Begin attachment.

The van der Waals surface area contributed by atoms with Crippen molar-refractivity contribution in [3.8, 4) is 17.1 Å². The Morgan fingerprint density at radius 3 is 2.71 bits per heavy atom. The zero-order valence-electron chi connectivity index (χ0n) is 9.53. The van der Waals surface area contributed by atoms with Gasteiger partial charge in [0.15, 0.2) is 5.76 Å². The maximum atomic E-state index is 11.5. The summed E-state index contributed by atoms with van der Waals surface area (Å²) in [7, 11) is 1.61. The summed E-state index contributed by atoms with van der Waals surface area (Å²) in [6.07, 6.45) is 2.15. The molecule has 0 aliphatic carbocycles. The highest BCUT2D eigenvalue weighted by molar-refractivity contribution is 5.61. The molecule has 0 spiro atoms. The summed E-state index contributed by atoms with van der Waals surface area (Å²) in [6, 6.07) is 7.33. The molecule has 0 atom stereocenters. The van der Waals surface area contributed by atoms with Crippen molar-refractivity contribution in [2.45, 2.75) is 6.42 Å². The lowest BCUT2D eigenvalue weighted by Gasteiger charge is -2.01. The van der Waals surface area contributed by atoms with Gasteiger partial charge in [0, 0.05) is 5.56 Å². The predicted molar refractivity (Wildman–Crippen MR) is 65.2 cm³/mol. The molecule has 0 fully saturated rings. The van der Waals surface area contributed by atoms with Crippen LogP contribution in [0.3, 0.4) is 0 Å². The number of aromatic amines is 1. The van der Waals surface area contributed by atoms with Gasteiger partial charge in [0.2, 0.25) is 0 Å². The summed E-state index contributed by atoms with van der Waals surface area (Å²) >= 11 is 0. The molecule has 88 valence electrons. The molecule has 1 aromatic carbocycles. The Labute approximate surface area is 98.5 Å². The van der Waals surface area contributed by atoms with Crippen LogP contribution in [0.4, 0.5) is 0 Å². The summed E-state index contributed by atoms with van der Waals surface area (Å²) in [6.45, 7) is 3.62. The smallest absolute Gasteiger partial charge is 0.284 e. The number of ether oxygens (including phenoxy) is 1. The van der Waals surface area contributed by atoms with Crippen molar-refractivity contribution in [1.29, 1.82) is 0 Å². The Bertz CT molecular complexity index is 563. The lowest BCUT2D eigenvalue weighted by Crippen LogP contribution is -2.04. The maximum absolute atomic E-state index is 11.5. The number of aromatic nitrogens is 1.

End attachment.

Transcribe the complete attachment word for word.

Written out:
The van der Waals surface area contributed by atoms with Crippen molar-refractivity contribution in [3.8, 4) is 17.1 Å². The Morgan fingerprint density at radius 3 is 2.71 bits per heavy atom. The zero-order valence-electron chi connectivity index (χ0n) is 9.53. The van der Waals surface area contributed by atoms with Gasteiger partial charge in [0.15, 0.2) is 5.76 Å². The maximum atomic E-state index is 11.5. The summed E-state index contributed by atoms with van der Waals surface area (Å²) in [7, 11) is 1.61. The summed E-state index contributed by atoms with van der Waals surface area (Å²) in [6.07, 6.45) is 2.15. The molecule has 0 aliphatic carbocycles. The highest BCUT2D eigenvalue weighted by molar-refractivity contribution is 5.61. The molecule has 0 spiro atoms. The summed E-state index contributed by atoms with van der Waals surface area (Å²) in [6, 6.07) is 7.33. The molecule has 0 atom stereocenters. The van der Waals surface area contributed by atoms with Crippen molar-refractivity contribution in [2.45, 2.75) is 6.42 Å². The lowest BCUT2D eigenvalue weighted by Gasteiger charge is -2.01. The van der Waals surface area contributed by atoms with Gasteiger partial charge in [0, 0.05) is 5.56 Å². The predicted molar refractivity (Wildman–Crippen MR) is 65.2 cm³/mol. The molecule has 0 fully saturated rings. The van der Waals surface area contributed by atoms with Crippen LogP contribution in [0.3, 0.4) is 0 Å². The number of aromatic amines is 1. The van der Waals surface area contributed by atoms with Gasteiger partial charge in [0.2, 0.25) is 0 Å². The summed E-state index contributed by atoms with van der Waals surface area (Å²) >= 11 is 0. The molecule has 88 valence electrons. The molecule has 1 aromatic carbocycles. The Labute approximate surface area is 98.5 Å². The van der Waals surface area contributed by atoms with Crippen LogP contribution in [0.4, 0.5) is 0 Å². The summed E-state index contributed by atoms with van der Waals surface area (Å²) in [6.45, 7) is 3.62. The smallest absolute Gasteiger partial charge is 0.284 e. The number of ether oxygens (including phenoxy) is 1. The van der Waals surface area contributed by atoms with Crippen molar-refractivity contribution in [1.29, 1.82) is 0 Å². The Bertz CT molecular complexity index is 563. The lowest BCUT2D eigenvalue weighted by Crippen LogP contribution is -2.04. The maximum absolute atomic E-state index is 11.5. The number of aromatic nitrogens is 1.